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    AMC continues supplying the Warfighter amid COVID-19 pandemic

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    Story by Samantha Tyler 

    U.S. Army Materiel Command   

    REDSTONE ARSENAL, Ala. – Army Materiel Command is continuing to ensure Soldiers have the equipment they need, when and where they need it, despite the ongoing challenges.

    With the world facing the COVID-19 pandemic and the Department of Defense cutting unnecessary travel through its stop movement order, Lindsey Jones, an AMC employee working in the Lead Materiel Integration operations branch, said the fielding of military equipment was impacted.

    “I have been working with the government for 18 years, doing this mission for 10, and this is the first time I have experienced something like this,” Jones said.

    Typically, AMC receives component allocations from the Department of the Army’s resources department, or G-8. Then, Army Sustainment Command develops a distribution plan they vet with Assistant Secretary of the Army for Acquisition, Logistics and Technology program managers and commands. While that process didn’t change this year, the Army’s response to COVID-19 impacted the next phase – fielding the equipment.

    “Fielding teams were not able to go on ground to execute the fielding,” Jones said. “They were able to do some virtual fieldings and trainings, but otherwise the teams had to collaborate on rescheduling all the fieldings that didn't happen to a timeframe when the program managers could travel again to field the equipment to the units.”

    In recent weeks, through work sessions like those held during the virtual Army Modernization and Equipping Conference, nearly all the fieldings have been rescheduled. For those that weren’t, due to special circumstances, AMC, ASC, program managers and combatant commands are developing a plan to get the fieldings back on track.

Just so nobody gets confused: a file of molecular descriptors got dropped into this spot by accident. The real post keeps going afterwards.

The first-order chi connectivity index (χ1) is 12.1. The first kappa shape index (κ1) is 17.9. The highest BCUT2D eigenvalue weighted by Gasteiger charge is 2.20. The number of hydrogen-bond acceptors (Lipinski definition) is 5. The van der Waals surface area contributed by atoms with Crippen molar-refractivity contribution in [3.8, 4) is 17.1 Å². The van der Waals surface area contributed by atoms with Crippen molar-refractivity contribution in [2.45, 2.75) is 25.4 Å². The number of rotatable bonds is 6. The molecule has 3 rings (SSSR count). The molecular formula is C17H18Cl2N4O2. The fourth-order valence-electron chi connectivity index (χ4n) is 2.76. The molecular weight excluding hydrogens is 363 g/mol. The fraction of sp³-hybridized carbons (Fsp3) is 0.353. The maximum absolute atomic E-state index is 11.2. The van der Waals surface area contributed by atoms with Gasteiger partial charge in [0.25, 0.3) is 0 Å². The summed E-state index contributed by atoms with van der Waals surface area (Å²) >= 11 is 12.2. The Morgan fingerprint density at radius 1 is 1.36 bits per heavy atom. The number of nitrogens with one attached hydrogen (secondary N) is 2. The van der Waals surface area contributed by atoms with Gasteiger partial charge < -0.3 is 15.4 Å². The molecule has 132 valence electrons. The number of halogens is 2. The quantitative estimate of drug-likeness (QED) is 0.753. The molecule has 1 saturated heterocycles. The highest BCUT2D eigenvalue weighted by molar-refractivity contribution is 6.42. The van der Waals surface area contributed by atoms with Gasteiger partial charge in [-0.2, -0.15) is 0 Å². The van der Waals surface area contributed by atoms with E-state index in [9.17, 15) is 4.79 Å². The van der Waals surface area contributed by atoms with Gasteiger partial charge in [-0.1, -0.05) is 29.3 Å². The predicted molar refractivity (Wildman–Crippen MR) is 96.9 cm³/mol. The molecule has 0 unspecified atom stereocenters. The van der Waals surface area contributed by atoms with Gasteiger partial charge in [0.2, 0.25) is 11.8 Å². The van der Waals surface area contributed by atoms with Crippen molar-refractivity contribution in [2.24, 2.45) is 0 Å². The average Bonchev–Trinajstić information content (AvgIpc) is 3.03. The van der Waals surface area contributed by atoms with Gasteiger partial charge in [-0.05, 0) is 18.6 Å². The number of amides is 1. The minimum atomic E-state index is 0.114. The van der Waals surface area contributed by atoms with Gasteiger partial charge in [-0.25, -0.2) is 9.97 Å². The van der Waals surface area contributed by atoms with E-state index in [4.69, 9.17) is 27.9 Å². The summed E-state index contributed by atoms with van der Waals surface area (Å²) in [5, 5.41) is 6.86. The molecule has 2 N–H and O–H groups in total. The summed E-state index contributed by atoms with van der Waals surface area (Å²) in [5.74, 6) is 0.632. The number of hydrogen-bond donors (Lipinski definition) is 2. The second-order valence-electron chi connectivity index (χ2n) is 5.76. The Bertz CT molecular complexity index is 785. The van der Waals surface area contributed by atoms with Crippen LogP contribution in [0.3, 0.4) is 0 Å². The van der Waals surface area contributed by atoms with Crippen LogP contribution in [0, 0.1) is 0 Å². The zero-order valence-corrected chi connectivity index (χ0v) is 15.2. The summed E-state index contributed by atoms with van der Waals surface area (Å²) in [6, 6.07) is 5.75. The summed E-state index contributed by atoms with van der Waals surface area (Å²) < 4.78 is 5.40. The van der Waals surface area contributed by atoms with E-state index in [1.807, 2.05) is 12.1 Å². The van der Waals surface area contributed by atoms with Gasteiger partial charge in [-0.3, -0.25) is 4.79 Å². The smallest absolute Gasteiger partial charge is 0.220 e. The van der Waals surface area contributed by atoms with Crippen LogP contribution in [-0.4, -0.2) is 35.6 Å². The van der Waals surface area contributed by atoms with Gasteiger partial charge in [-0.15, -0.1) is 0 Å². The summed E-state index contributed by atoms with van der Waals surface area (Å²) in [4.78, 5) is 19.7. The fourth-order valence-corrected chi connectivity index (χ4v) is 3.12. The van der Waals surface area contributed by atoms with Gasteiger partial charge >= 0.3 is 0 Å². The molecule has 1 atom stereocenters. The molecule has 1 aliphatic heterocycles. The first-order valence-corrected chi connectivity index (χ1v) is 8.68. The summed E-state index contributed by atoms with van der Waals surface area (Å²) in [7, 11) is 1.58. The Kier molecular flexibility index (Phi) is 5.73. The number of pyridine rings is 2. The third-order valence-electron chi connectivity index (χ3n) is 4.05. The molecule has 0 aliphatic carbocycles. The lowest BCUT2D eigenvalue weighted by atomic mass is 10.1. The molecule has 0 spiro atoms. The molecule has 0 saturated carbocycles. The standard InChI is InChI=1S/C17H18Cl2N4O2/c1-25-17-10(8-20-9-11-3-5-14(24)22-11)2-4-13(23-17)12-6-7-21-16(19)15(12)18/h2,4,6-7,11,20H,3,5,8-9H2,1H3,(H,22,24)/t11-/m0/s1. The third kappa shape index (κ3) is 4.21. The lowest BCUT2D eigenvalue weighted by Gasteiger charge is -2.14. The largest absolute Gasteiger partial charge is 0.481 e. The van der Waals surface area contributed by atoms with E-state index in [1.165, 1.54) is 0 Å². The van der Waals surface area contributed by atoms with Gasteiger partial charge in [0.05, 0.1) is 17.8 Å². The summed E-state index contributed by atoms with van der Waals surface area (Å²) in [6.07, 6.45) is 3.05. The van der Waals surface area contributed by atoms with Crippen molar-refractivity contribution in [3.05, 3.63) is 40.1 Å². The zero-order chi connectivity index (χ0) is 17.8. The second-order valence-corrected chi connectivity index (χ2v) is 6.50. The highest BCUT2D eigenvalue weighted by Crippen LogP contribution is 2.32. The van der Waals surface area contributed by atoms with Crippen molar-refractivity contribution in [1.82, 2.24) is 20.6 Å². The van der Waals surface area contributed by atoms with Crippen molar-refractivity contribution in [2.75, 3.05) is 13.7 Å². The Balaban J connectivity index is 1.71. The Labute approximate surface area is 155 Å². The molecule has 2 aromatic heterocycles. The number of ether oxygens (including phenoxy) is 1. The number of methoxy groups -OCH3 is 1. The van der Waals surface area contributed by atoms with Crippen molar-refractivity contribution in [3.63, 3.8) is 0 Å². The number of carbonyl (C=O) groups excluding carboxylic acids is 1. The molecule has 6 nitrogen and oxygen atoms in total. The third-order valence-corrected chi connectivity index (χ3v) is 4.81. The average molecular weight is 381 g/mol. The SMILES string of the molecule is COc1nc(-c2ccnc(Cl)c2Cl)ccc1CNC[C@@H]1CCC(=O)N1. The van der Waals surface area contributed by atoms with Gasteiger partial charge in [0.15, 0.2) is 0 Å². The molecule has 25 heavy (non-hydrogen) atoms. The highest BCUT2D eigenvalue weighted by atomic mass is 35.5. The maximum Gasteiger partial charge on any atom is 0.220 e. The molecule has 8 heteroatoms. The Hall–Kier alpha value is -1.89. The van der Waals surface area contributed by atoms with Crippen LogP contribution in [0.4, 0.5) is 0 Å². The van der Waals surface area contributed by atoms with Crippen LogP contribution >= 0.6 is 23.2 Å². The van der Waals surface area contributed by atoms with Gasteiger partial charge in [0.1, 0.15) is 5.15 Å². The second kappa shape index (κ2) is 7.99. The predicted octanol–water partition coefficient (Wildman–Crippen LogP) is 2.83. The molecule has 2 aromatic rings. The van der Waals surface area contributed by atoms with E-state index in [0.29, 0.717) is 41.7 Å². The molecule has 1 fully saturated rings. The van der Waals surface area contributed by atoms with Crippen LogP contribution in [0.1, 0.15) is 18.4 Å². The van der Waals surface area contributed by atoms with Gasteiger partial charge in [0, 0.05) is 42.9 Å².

While equipment is getting into the hands of the Soldier, AMC has been tracking supply availability.

    “Supply availability measures the overall health of the supply chain, how we are able to fill the requirements levied on the supply chain, not only for the tactical requirements, but to support the Organic Industrial Bases,” said Renee Mosher, AMC director of the Supply Chain Management Directorate, G-3.

    Mosher said AMC’s goal is to have 100% supply availability, meaning if a Soldier or the Organic Industrial Base needs a specific part, that part would be available without delay. In addition to the parts managed by AMC, AMC partners with the Defense Logistics Agency to ensure the right parts are being ordered to support readiness. Right now, supply availability is above 90%. While some small businesses were impacted by the ongoing pandemic, Mosher said the Army is experiencing high readiness rates for its combat, missile and aviation platforms, and supply availability is not currently seeing a decline.

    “We did not close the doors on the Organic Industrial Base,” Mosher said. “Our workforce came to work every day and AMC continued to meet our production requirements. Our revenue is strong and we’re doing well.”

    Pandemic impacts on supply availability may not yet be known due to the lead times of how parts are delivered to fill requirements. Parts available now were ordered months in advance to maintain readiness. Mosher said AMC will watch very closely in the coming months for any impacts COVID-19 may have had on the Army’s supply chain and document lessons learned.

    AMC is looking at personal protective equipment stockpiles to see if adjustments need to be made in the event of a similar situation to COVID-19. Also, AMC is looking at how the Organic Industrial Base has been running during COVID-19, with workers social distancing and lines being run with less people in some cases. These documented lessons learned are shared with the other services.

    For the AMC enterprise to get Soldiers the supplies and parts they need, when they need it, during a global pandemic, Mosher credits the command’s focus on readiness.

    “All the preparation and planning to get us where we are today are enabling us to get through COVID-19 without a major impact on Army readiness or the Organic Industrial Base’s ability to continue meeting production requirements,” she said. “We have yet to see any major impacts on the supply chain.”



    Date Taken: 06.26.2020
    Date Posted: 06.26.2020 12:08
    Story ID: 372912

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